Inc. asked the nation's fastest growing, private-company CEOs to answer a series of wide-ranging questions about their early days and their biggest struggles. Here's how they launched and how they stay motivated, as well as what keeps them up at night.
Sixty-nine percent said leading a company was what motivated them to be an entrepreneur. What worries Inc. 500 CEOs about starting companies? Most cited failure (nearly 50 percent), followed by concern for their workers' livelihoods. That concern persists: Many said the hardest part of being a founder was maintaining others' jobs--even while providing jobs was often cited as one rewarding aspect of having a company.
Seventy-six percent of CEOs used their personal savings as startup capital. And if that's not bootstrappy and daring enough for you, the next most common source for founders' capital was credit cards. And most CEOs didn't look too far when it came to starting their companies: 35 percent of survey respondents said partners and co-founders had been work colleagues, followed by 33 percent who said they started up with a close friend.
Q: What is the hardest thing about being a founder?
A: "My spouse had not been through this process before in any way and had no entrepreneurs in her family. This has been a foreign and very scary experience for her." -- Henry Jones, Kopis Mobile | No. 384
A: "I've spent the past 12 years of my life fight or flight. It is a strange way to live." -- Michael Baker, Mosaic451 | No. 376
A: "The hardest thing about being a founder is that you always have to come up with an answer, even if you are not sure if it is correct." -- John Saruwatari, Blossom Ridge Home Health & Hospice | No. 404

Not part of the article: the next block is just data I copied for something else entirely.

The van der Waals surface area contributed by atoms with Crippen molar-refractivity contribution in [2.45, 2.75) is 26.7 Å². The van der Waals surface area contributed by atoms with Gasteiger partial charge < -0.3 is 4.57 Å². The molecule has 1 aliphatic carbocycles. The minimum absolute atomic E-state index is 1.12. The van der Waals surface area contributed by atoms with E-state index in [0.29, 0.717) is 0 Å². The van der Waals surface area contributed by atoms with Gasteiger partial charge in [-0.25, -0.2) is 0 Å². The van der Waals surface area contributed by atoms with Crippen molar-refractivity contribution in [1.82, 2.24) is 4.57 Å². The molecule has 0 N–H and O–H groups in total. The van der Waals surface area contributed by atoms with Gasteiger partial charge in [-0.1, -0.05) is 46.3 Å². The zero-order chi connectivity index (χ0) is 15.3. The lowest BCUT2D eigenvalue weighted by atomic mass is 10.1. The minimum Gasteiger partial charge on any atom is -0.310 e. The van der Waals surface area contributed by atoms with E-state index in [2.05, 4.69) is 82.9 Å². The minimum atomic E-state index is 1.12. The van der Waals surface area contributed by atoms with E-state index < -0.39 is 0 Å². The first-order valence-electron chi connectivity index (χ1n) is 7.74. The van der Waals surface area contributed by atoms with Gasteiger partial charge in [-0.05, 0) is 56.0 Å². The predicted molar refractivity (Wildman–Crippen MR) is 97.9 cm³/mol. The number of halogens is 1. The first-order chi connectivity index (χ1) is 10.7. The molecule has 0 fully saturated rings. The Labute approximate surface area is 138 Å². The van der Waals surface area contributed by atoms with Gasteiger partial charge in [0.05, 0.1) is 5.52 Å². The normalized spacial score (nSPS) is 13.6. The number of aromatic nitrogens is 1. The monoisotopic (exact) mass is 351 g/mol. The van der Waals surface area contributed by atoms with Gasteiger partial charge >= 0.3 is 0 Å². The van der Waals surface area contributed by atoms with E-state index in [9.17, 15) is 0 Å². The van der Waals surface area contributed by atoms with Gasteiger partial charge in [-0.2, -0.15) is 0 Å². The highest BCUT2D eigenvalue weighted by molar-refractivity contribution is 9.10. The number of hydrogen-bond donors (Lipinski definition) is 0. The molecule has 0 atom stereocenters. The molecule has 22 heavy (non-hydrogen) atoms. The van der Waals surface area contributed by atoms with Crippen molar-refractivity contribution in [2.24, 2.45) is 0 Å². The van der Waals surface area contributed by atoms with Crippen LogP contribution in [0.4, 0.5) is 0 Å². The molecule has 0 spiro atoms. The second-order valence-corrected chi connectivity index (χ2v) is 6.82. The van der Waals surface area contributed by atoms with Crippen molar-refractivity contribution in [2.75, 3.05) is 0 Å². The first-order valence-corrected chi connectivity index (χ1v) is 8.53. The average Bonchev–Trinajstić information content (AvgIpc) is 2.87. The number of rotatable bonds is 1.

A: "Knowing that I'm responsible for the livelihood of my employees and for living up to my investors' expectations." -- Samer Hamadeh, Zeel | No. 167
A: "Creating two days and nights in 24 hours to get job done. Different time zones: manufacturing in China, IT in India, sales in USA/Europe." -- Neel Kulshreshtha, Skull Shaver | No. 347
A: "Managing my own emotions." -- Sarah LaFleur, MM.LaFleur | No. 43
Q: What is the best thing about being a founder?
A: "The ability to structure my schedule for meaningful time with my children." -- Eric CorL, Idea Buyer | No. 165
A: "Freedom, kind of." -- Calvin Tran, Hype Well Media | No. 195
A: "I might have to work 20 hours a day, but at least I get to decide when and where." -- Darold Rydl, PB&J Labs | No. 486
A: "Being able to provide opportunities to my employees that allow them to live the life they would like to." -- Kym Faylor, Azzur Labs | No. 132
A: "There's a daily fulfillment that I never experienced from a 9-to-5 job." -- Kyle Taylor, The Penny Hoarder | No. 25
A: "The way you become stronger with every challenge you overcome." -- Russell Ruffino, Clients on Demand | No. 186
A: "Being a job creator. There is a satisfaction in giving people a career." -- Alan Redmond, National Brokers of America | No. 154